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From French volition, from Medieval Latin volitiō (will, volition), from Latin volō (to wish; to want; to mean or intend) (ultimately from Proto-Indo-European *welh₁- (to choose; to want)) + -tiō (suffix forming nouns relating to some action or the result of an action) (ultimately from Proto-Indo-European *-tis (suffix forming abstract or action nouns from verbs)).



volition (countable and uncountable, plural volitions)

  1. A conscious choice or decision. [from early 17th c.]
    • 2017 May 13, Barney Ronay, “Antonio Conte’s brilliance has turned Chelsea’s pop-up team into champions”, in The Guardian[1], London, archived from the original on 9 September 2017:
      [Antonio] Conte has broken the mould further with the suggestion he might escape the [Roman] Abramovich cleaver, becoming the first of his line to leave by his own volition.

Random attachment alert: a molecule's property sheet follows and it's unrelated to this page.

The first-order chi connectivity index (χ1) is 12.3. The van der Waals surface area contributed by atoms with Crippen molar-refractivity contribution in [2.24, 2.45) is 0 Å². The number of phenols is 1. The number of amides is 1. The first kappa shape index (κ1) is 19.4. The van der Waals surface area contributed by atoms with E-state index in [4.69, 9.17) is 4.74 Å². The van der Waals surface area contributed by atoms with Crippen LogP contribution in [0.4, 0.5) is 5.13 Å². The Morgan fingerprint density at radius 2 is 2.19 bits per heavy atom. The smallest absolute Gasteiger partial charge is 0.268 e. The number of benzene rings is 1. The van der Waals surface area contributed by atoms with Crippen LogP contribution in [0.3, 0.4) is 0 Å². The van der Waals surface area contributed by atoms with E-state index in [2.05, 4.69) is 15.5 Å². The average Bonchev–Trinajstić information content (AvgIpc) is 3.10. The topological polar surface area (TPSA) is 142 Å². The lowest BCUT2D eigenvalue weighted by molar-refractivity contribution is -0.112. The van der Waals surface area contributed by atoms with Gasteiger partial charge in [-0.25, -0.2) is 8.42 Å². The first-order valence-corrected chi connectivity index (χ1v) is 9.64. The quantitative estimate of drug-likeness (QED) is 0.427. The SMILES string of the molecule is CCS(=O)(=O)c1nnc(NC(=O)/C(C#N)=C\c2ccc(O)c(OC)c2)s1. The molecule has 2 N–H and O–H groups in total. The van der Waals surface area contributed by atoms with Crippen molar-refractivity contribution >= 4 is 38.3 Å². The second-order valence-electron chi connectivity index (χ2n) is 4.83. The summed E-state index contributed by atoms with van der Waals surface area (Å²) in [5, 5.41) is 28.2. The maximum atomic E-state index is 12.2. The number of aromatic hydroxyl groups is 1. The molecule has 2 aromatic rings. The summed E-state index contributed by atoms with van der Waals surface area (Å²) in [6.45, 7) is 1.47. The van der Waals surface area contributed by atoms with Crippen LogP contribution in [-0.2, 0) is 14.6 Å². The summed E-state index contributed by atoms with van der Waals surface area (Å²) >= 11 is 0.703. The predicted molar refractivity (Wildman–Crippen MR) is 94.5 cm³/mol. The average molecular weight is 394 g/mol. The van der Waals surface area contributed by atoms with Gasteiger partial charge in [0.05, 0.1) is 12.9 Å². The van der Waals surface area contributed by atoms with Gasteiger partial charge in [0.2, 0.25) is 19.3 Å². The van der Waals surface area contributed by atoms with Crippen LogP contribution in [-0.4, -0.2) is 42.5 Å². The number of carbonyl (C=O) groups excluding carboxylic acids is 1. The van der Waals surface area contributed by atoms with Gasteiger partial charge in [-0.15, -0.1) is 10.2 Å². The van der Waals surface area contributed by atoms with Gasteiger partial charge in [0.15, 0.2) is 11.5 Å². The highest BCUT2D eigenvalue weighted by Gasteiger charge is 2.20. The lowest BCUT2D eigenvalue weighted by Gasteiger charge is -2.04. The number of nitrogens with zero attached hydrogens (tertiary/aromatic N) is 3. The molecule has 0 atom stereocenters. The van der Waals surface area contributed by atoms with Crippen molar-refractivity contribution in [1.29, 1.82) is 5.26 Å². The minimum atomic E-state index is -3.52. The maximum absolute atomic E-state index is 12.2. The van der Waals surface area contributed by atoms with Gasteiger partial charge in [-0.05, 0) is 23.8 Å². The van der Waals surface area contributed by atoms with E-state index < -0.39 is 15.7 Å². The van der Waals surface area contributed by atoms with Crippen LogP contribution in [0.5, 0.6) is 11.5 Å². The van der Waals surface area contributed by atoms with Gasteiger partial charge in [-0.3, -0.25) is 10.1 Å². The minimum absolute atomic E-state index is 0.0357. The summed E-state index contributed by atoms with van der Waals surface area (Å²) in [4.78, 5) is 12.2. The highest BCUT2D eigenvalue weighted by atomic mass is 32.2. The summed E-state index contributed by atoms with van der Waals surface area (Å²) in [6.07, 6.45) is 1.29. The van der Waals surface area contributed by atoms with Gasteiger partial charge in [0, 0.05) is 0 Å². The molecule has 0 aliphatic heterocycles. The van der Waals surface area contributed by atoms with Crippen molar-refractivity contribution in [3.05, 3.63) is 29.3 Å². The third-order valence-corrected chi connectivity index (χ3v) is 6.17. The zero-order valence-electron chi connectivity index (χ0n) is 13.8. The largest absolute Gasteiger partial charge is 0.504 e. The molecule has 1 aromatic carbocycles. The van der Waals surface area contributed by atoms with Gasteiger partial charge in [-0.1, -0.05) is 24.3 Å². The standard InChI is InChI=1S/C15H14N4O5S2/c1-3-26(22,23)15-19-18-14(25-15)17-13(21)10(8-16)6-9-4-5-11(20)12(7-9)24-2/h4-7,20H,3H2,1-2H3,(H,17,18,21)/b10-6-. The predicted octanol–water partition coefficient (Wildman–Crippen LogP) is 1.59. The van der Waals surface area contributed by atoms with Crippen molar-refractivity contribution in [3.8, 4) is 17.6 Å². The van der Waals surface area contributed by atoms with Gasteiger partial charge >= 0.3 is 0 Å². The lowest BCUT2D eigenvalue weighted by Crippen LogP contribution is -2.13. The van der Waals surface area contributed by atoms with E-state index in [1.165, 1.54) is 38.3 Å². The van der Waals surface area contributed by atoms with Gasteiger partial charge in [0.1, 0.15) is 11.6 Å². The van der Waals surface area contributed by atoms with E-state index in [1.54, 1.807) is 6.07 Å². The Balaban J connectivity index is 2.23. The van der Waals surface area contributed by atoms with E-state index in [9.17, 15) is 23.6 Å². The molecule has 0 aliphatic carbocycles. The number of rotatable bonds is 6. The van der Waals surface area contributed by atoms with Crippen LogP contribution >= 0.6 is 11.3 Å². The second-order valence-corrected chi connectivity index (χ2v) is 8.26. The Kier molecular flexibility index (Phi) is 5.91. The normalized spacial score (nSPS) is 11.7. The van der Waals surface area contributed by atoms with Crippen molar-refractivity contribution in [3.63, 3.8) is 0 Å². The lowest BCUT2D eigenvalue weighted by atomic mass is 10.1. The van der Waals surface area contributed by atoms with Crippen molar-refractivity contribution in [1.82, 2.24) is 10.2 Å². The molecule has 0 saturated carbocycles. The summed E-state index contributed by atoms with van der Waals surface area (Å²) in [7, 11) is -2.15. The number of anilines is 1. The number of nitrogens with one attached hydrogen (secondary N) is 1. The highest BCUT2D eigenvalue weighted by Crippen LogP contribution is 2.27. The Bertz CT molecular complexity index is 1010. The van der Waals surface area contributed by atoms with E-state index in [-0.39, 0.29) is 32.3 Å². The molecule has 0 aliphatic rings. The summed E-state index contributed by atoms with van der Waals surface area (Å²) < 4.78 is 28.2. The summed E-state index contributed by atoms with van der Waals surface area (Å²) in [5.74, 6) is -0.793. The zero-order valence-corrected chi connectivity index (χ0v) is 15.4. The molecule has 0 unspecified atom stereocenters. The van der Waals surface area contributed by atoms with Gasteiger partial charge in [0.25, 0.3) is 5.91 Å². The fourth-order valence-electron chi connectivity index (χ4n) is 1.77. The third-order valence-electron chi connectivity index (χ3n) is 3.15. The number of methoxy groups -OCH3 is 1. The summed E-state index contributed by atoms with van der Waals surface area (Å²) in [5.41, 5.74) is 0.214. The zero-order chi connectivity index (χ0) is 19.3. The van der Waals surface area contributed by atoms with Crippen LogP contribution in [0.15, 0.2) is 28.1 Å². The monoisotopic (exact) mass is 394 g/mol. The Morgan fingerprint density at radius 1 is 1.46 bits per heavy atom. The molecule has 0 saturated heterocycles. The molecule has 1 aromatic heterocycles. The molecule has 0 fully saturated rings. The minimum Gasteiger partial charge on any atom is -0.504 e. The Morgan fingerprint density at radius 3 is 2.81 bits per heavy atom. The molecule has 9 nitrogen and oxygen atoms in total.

2. The mental power or ability of choosing; the will.
    Out of all the factors that can influence a person’s decision, none can match the power of his or her own volition.
  3. (linguistics) A concept that distinguishes whether or not the subject or agent intended something.

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From Medieval Latin volitiō (will, volition), from Latin volō (I wish, I will).


volition f (plural volitions)

  1. (philosophy, psychology) volition

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